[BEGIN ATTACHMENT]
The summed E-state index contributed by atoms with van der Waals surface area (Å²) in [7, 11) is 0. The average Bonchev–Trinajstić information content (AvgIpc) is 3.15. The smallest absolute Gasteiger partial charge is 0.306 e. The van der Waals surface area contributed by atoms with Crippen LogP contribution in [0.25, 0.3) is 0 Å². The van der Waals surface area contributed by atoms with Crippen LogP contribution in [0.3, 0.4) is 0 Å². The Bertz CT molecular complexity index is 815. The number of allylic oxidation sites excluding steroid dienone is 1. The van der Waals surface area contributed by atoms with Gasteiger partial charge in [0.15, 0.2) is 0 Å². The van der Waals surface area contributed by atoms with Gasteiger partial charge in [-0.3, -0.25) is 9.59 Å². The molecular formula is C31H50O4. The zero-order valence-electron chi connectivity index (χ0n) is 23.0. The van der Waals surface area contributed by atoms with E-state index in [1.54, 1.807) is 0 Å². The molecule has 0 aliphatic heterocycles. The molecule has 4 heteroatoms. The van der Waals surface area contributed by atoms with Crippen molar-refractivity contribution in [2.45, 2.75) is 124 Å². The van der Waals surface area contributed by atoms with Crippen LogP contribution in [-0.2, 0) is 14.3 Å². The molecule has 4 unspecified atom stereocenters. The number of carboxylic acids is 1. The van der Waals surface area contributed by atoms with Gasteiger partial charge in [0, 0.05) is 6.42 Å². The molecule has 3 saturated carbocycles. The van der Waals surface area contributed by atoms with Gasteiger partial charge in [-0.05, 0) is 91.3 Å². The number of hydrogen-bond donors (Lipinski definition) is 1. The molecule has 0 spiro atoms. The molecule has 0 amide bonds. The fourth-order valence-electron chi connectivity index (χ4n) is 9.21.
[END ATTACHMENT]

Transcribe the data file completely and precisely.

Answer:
The summed E-state index contributed by atoms with van der Waals surface area (Å²) in [7, 11) is 0. The average Bonchev–Trinajstić information content (AvgIpc) is 3.15. The smallest absolute Gasteiger partial charge is 0.306 e. The van der Waals surface area contributed by atoms with Crippen LogP contribution in [0.25, 0.3) is 0 Å². The van der Waals surface area contributed by atoms with Crippen LogP contribution in [0.3, 0.4) is 0 Å². The Bertz CT molecular complexity index is 815. The number of allylic oxidation sites excluding steroid dienone is 1. The van der Waals surface area contributed by atoms with Gasteiger partial charge in [0.15, 0.2) is 0 Å². The van der Waals surface area contributed by atoms with Gasteiger partial charge in [-0.3, -0.25) is 9.59 Å². The molecular formula is C31H50O4. The zero-order valence-electron chi connectivity index (χ0n) is 23.0. The van der Waals surface area contributed by atoms with E-state index in [1.54, 1.807) is 0 Å². The molecule has 0 aliphatic heterocycles. The molecule has 4 heteroatoms. The van der Waals surface area contributed by atoms with Crippen molar-refractivity contribution in [2.45, 2.75) is 124 Å². The van der Waals surface area contributed by atoms with Crippen LogP contribution in [-0.2, 0) is 14.3 Å². The molecule has 4 unspecified atom stereocenters. The number of carboxylic acids is 1. The van der Waals surface area contributed by atoms with Gasteiger partial charge in [0, 0.05) is 6.42 Å². The molecule has 3 saturated carbocycles. The van der Waals surface area contributed by atoms with Gasteiger partial charge in [-0.05, 0) is 91.3 Å². The number of hydrogen-bond donors (Lipinski definition) is 1. The molecule has 0 spiro atoms. The molecule has 0 amide bonds. The fourth-order valence-electron chi connectivity index (χ4n) is 9.21.